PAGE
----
There was the rehabbing Kendrick Perkins in camp and early in the season. There was the conditioning of Jermaine O’Neal. There was the knee/hip/Achilles/calf of Shaq. And the brief injury scares to Glen Davis and Perkins’ replacement Nenad Krstic. Read the rest of this entry »
|Irish Coffee: LeBron James, wrong again||02.24.11 at 12:03 pm ET|
Wake up with the Celtics and your daily dose of Irish Coffee …
After the Celtics defeated the Heat for the third time this season, I had a conversation with a friend of mine who’s also an avid NBA fan, and we came up with a theory that LeBron James has Michael Jackson Syndrome.
Essentially, he’s been so famous from a such a young age that he has no idea what normal people do in their everyday lives — much less any concept of what those people think about him. That’s why he says stuff like this:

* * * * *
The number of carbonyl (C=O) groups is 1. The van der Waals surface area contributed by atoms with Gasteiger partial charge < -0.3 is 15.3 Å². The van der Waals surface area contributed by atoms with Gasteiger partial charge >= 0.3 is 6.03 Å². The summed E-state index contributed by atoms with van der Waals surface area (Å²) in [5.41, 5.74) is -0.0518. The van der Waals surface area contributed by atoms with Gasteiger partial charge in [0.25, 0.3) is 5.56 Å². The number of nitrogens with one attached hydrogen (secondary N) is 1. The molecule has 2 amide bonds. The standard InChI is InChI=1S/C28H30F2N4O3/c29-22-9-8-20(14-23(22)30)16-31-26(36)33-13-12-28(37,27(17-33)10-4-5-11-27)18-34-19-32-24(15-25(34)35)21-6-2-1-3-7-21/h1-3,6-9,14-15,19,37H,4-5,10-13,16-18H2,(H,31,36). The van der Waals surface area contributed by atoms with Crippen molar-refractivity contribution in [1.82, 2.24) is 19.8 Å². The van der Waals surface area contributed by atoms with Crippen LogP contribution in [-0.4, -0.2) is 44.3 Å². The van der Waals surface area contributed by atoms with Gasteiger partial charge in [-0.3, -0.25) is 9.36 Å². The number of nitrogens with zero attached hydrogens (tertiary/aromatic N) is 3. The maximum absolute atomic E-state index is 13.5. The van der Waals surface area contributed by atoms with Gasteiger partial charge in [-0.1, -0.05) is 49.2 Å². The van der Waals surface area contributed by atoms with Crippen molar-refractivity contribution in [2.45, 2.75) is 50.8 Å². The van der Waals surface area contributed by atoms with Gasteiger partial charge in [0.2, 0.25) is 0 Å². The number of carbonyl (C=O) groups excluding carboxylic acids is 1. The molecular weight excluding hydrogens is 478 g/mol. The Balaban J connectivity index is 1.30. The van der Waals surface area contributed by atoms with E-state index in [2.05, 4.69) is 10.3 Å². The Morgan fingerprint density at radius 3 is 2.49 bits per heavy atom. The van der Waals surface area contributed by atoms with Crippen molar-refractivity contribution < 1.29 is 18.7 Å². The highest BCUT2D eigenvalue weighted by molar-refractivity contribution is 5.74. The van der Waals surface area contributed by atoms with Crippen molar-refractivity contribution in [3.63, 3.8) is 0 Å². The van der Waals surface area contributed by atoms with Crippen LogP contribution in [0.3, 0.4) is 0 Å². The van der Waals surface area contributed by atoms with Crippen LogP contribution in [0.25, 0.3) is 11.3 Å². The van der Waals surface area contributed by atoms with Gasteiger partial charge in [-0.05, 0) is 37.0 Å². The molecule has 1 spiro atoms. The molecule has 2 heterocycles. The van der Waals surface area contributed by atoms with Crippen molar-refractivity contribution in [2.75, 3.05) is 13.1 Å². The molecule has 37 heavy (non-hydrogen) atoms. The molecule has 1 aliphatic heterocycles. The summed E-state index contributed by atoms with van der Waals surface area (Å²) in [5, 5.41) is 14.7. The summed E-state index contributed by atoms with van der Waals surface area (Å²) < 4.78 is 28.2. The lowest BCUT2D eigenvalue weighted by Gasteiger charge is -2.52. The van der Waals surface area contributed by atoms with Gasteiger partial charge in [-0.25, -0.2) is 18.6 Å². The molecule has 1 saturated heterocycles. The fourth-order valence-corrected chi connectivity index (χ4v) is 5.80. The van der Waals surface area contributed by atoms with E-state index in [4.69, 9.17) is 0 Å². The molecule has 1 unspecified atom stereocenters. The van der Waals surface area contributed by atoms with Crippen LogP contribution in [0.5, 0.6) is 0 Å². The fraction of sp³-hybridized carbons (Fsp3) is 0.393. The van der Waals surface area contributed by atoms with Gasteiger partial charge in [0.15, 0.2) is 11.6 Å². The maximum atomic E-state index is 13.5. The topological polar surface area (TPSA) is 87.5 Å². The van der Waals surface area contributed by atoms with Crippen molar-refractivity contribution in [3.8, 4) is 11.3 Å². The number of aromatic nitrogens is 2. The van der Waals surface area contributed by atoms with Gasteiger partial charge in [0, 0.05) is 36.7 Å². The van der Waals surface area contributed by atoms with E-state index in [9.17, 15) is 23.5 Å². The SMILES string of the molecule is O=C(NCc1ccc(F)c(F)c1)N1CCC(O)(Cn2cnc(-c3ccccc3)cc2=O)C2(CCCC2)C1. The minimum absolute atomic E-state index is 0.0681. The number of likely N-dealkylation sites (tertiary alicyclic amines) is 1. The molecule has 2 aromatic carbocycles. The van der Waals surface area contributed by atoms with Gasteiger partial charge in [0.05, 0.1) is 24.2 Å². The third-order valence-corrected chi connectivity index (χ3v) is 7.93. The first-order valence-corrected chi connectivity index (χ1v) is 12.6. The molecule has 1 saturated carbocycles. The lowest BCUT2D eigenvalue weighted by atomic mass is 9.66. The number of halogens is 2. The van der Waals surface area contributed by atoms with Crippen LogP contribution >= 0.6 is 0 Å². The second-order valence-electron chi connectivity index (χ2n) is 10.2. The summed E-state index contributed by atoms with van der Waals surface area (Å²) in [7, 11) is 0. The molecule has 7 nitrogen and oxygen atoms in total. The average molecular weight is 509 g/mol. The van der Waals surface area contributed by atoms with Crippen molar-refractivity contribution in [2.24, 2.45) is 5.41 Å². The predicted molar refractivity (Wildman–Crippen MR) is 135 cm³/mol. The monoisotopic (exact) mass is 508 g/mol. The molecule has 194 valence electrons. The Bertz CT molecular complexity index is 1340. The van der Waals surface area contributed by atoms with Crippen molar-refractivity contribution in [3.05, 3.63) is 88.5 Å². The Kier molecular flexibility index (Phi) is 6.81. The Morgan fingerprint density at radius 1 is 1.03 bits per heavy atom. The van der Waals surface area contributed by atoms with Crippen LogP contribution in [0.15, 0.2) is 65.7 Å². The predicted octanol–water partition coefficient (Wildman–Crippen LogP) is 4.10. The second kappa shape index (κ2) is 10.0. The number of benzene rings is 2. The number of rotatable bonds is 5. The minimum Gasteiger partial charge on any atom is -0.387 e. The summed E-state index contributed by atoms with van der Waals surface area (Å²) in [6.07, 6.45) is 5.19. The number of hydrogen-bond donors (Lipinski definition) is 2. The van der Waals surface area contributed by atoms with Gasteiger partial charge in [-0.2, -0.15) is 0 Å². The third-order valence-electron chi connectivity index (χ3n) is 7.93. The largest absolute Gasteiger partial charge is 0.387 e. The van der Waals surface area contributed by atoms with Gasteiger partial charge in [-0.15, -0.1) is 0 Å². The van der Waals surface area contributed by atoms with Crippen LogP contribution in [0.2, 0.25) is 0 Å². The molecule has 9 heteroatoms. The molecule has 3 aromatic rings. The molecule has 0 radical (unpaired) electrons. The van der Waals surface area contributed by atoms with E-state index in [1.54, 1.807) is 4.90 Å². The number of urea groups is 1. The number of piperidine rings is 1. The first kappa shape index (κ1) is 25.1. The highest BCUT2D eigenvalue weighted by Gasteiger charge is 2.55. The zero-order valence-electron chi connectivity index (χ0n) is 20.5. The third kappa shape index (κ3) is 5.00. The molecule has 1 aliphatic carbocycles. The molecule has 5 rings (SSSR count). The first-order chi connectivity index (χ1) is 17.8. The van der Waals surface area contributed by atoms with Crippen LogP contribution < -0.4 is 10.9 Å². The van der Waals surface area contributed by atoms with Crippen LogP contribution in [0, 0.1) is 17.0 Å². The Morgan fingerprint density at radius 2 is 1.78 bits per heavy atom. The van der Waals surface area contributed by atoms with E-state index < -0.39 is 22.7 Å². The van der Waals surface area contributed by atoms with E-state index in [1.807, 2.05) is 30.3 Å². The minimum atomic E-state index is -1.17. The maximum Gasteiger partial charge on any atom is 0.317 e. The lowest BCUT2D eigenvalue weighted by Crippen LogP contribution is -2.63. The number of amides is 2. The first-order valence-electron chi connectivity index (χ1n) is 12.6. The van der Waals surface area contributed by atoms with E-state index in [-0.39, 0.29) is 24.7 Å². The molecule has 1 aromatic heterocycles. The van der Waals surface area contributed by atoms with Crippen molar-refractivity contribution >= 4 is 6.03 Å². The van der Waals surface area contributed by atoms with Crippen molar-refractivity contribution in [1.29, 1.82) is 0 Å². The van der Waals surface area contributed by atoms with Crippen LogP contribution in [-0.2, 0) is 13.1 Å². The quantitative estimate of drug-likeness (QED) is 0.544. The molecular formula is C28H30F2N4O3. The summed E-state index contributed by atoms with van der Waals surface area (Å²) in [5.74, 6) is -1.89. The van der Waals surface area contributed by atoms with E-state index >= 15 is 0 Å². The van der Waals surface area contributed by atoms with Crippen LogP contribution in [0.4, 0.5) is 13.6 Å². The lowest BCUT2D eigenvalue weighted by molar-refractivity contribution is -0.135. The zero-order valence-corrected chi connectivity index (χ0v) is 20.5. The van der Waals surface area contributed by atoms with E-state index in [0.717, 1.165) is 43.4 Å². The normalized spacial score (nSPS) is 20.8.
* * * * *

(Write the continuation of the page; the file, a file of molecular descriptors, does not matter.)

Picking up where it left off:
“Everybody’s bringing their talents to the East,” James said. “It’s going to be fun. We came here to team up, and we knew we were starting a trend. Teams are going to have to load up because the competition level is rising.”
Did he really bring up the “bringing their talents” garbage again? For the past eight months, everyone and their mother has mocked LeBron’s infamous “I’m taking my talents to South Beach” quote from his idiotic Decision ordeal. Even Paul Pierce gave him a jab, tweeting, “It’s been a pleasure to bring my talents ot South Beach” after another Celtics win over the Heat.
It’s as though James still doesn’t recognize that he’s been the butt of that joke for almost a year. That’s why James does stuff like blame the negative reaction to The Decision on racism, tweet “Karma is a bitch” when the Cavaliers get blown out by the Lakers and wear an “LBJ MVP” t-shirt after his team gets bounced from the playoffs. He has Michael Jackson Syndrome.
As for his second point — that his Heat started this trend of stars joining forces — not everybody agrees with him on that one, either (shocking, I know) – Amare Stoudemire included:
|Can the Knicks challenge the Celtics?||12.13.10 at 9:46 pm ET|